Improving your restaurant’s inventory management is the quickest and most effective way to save money and increase revenue. Unfortunately, many restaurant managers and employees don’t know how to manage inventory effectively.
No matter what the reasoning for previous noncompliance, it’s never too late to change your inventory management habits.
What is Restaurant Inventory Tracking?
First things first, what is restaurant inventory tracking? In simple terms, restaurant inventory monitoring is all about answering three questions:
- What food and supplies do you have coming into the restaurant?
- What foods are customers consuming?
- What food do you have leftover in the kitchen?
Understanding these numbers will not only paint a picture of where your money is going, but it will also help you order new supplies and food while minimizing waste.
You’ll also be able to determine if your supplies are going to satisfied customers (as they should). Additionally, you can see if you’re missing food due to employee mistakes, staff meals, or theft. Without an understanding of where your food is going, you can’t have an accurate picture of your earnings and revenue.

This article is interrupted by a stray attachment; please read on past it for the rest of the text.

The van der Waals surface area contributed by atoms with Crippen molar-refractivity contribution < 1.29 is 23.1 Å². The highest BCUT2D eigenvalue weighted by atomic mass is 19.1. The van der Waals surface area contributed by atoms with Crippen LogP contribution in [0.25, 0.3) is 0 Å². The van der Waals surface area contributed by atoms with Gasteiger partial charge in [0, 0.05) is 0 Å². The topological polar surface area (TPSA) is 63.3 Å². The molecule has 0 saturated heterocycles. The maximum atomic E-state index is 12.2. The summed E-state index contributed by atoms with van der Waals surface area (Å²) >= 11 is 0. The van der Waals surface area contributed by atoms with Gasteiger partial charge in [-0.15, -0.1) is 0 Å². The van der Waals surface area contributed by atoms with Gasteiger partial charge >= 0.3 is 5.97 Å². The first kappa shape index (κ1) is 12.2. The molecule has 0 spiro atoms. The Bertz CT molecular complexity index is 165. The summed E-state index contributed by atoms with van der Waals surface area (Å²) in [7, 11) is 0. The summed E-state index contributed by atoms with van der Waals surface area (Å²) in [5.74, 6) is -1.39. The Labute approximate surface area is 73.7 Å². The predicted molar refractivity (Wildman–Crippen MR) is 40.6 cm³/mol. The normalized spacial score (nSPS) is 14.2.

Every restaurant has different methods for taking inventory and different approaches to how frequently they manage their inventory and do forecasting. Most restaurants approach inventory management by completing counts and measurements on a daily, weekly, and monthly basis. A good practice is to schedule inventory checks before you’re slated to order your next batch of food or ingredients.
Inventory Tracking Terminology
Before we dive into how to fix your restaurant inventory mistakes, here’s a quick overview of relevant terminology.
This is the inventory that you currently have. Depending on your business model, you will calculate sitting inventory in either the amount of product or the dollar value of the product.
This describes the amount of product used in a certain period. Once again, depletion can be measured in the amount of product or the dollar value of the product. You can calculate depletion on a daily, weekly, or monthly basis.
The period you have until you run out of a particular product. You calculate usage by taking your sitting inventory and dividing it by the average depletion. For example, if you have three jars of pickles and you use one jar of pickles a week, you have three weeks of usage left for your pickles.
This is simply the difference between product cost and usage amount cost. So if you have three chickens, but sold two chickens today, your variance is one chicken (or the dollar equivalent of that chicken). This single chicken that’s left could still be in the fridge, or it could have been a part of a theft or employee accident.
How to Correct Inventory Management Mistakes
Now that you understand common food-management terms, let’s take a look at inventory management mistakes and how to correct them for the most efficient inventory tracking processes.
Mistake #1: Ordering Without Accounting